« More articles in 1   |   Go Home

I actually think these deals can be very beneficial for the outside company. Marketers pay $3 million for a 30-second Super Bowl spot. For a similar fee (sometimes less, sometimes more, sometimes a lot more, depending on the team and the city), a company can have its name mentioned thousands of times per year in news stories, on television, or even on merchandise. If the team makes it to the World Series, or the NBA Finals, or even hosts an All-Star Game, the company gets exposure that would normally cost tens of millions on the open market.

Yet despite all of that, the naming rights market has almost completely seized. The Nationals are entering year two in their new park, and still haven’t landed a sponsor. The Dallas Cowboys are opening a new facility next season, and haven’t found anyone willing to pay Citi-like money. Possibly playing off of that, the Giants and Jets (who move into their new digs in 2010) don’t even seem to be looking for a partner right now.

Obviously the timing is horrible for the teams involved, particularly the Nats, who are essentially losing money every single day that they don’t have a sponsor. Companies are cutting costs wherever possible, and no one wants to be making naming rights deals while slashing jobs, or being bailed out by the government.

But for marketers, this might be a perfect opportunity. This is very much a long-term investment, and could be had at a tremendous discount right now.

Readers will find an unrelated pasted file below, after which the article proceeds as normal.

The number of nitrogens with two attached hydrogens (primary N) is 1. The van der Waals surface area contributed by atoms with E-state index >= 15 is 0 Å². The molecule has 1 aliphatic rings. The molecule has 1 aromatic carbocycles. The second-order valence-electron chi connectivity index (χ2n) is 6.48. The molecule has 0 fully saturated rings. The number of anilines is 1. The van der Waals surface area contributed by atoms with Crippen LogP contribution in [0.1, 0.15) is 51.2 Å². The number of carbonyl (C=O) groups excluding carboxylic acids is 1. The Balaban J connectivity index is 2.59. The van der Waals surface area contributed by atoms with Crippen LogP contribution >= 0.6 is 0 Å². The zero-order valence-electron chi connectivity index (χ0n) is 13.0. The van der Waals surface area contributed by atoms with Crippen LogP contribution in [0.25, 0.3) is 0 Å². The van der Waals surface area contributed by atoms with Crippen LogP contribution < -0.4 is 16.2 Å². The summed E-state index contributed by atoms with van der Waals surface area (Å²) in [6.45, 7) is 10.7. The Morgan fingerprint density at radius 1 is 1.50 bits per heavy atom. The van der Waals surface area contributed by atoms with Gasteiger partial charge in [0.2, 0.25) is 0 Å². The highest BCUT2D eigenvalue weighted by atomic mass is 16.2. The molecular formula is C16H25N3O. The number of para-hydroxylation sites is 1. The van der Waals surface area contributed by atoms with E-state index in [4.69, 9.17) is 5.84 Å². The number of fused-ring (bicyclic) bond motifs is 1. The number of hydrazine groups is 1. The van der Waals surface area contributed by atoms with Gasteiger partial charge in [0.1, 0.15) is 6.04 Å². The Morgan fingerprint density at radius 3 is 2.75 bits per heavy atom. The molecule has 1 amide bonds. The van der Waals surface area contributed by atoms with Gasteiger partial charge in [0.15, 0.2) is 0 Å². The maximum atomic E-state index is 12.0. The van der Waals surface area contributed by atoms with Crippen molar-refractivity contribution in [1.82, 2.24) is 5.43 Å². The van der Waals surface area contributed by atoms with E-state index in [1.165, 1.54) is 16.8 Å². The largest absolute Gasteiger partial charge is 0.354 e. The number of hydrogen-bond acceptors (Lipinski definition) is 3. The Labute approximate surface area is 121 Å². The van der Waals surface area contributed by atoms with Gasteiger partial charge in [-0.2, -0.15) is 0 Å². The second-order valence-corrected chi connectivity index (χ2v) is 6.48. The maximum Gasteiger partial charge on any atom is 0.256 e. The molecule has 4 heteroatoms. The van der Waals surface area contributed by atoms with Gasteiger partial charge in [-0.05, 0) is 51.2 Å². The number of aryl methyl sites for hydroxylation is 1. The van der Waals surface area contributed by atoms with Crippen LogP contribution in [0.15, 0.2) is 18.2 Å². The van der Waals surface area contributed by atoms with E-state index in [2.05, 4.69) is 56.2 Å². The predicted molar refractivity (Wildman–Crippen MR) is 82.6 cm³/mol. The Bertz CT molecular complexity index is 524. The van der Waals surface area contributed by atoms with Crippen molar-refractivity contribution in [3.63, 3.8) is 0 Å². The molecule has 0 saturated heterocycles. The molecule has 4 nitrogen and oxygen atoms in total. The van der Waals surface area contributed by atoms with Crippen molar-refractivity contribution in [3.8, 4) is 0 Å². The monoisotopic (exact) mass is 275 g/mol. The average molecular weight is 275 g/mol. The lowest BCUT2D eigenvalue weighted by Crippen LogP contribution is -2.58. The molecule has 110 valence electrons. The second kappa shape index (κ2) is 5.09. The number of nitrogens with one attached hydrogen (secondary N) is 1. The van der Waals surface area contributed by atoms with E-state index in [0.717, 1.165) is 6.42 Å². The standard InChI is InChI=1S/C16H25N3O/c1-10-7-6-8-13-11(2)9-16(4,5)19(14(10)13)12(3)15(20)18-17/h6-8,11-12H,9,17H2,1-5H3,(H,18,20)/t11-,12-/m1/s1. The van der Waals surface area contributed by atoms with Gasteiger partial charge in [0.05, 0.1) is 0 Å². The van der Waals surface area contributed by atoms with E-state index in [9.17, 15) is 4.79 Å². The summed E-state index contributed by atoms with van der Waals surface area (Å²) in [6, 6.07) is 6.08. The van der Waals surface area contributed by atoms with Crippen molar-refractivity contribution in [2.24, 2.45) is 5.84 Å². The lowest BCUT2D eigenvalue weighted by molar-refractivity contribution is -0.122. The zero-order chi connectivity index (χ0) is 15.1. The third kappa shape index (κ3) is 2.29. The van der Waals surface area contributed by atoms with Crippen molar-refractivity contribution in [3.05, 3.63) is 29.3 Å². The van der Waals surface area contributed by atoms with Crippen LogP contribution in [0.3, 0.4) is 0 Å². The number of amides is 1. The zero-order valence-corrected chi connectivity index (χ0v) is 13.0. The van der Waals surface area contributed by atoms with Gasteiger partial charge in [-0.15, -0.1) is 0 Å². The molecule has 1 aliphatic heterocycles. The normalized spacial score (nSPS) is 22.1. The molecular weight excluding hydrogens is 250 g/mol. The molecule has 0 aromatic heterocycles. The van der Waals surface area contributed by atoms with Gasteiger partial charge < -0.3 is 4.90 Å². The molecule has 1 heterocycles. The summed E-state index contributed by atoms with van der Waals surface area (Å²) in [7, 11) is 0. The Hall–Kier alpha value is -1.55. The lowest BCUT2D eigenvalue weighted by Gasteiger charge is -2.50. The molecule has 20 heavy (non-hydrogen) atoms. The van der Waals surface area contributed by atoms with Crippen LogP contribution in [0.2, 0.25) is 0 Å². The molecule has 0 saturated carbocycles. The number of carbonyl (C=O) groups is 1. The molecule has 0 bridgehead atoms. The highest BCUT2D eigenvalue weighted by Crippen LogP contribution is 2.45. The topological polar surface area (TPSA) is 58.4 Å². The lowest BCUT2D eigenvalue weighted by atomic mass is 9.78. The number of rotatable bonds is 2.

Consider one deal that just got done: the Pittsburgh Penguins are hooking up with Consol Energy, for an estimated $2-4 million per year. Yes, the Consol Energy Center. Doesn’t quite roll off the tongue like PNC Park or Heinz Field. But Consol is one of the few local companies that could afford this type of deal. And they’re not paying much more than Mellon did to sponsor the Penguins’ current arena.

Companies should be pouncing right now. It’s certainly unconventional to put millions of dollars into a marketing deal during the worst economic downturn of our lives. But this is a 20 to 30 year investment, not a Super Bowl ad (which are rightfully taking it on the chin, despite a hot start before the crisis). If a naming rights deal brings surplus value in a normal market, imagine what it could do at discount rates.

Feedback? Write a comment, or e-mail the author at shawn(AT)squawkingbaseball.com

No Existing Comments

Add New Comment

online sports betting

Pittsburgh Florist